Cash is vital for youth crime fight

Youngsters Leah Hogarth and Brody Ponti with volunteer Lyn Hebden and deputy police and crime commissioner Ibrahim Master.

Youngsters Leah Hogarth and Brody Ponti with volunteer Lyn Hebden and deputy police and crime commissioner Ibrahim Master.

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A vital project which has seen youngsters turn their back on crime has been handed a funding boost.

The triage service targets offenders who are on the path to a life of crime – and makes them understand the gravity of their actions and the consequences they could have.

And today, as it is revealed just 6.6 per cent of youngsters who complete the scheme have gone on to re-offend, organisers Blackpool Council and Child Action North West have been handed £30,000 to continue their work.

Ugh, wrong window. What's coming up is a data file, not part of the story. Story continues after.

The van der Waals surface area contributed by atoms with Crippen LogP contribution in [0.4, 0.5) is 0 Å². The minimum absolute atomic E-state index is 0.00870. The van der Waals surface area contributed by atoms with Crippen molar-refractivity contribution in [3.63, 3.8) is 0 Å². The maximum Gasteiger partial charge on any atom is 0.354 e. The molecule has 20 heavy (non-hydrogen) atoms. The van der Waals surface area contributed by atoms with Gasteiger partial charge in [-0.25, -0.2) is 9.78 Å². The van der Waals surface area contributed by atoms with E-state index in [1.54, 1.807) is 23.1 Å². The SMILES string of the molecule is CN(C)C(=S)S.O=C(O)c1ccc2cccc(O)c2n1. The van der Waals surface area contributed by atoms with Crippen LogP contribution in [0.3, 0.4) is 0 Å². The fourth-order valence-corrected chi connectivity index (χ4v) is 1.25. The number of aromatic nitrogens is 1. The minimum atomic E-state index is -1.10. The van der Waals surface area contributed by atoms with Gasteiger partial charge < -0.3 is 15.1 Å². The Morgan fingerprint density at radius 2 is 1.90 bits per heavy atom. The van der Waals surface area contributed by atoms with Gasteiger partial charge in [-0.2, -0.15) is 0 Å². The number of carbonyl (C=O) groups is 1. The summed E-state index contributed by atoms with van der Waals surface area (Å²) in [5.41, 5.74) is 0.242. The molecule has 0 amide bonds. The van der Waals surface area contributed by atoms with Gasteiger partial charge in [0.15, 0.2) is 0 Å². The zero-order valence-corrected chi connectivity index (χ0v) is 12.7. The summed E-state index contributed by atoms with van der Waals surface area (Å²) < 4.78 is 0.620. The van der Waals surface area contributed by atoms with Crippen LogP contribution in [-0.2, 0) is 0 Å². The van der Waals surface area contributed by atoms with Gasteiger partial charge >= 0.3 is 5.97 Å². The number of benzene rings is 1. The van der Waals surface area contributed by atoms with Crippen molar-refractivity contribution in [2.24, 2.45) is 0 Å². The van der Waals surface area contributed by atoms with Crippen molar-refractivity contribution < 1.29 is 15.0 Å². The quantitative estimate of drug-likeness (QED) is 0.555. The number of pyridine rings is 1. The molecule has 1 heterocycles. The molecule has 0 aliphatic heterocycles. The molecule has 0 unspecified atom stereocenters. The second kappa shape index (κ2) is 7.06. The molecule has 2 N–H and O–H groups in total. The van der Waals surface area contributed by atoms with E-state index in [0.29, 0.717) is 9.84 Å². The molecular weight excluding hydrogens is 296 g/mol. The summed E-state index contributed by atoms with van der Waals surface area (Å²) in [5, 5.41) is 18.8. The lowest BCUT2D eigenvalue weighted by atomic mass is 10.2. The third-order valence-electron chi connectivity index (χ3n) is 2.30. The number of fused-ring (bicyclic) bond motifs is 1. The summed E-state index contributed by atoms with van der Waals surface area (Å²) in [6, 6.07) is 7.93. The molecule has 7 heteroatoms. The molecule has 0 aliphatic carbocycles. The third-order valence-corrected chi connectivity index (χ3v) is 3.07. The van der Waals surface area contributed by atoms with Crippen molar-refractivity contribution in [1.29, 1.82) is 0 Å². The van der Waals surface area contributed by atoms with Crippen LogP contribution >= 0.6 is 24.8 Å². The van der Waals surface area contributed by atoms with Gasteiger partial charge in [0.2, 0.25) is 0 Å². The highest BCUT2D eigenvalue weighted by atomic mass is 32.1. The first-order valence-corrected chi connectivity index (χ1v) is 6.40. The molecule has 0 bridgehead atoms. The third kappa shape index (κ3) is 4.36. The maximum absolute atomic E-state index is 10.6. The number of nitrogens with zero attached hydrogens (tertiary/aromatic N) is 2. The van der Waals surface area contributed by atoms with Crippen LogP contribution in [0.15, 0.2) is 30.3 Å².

The cash has come from Lancashire Police and Crime Commissioner Clive Grunshaw, and deputy commissioner Ibrahim Master who said: “The success of this scheme speaks for itself.

“I am delighted this funding will enable all those involved to continue their good work.”

The service is used as an alternative to prosecution for 10 to 17-year-olds.

Coun Sarah Riding, cabinet member for children’s services, said: “By working closely with the young people, we find we are able to have a big impact on them and steer them away from making the wrong life choices.

“I’m delighted we are able to continue this fantastic work and keep helping children to achieve their full potential in life.”

Young people who come into the service write a letter of apology to their victims and carry out work on projects across town, including work at the Cherry Tree allotments.

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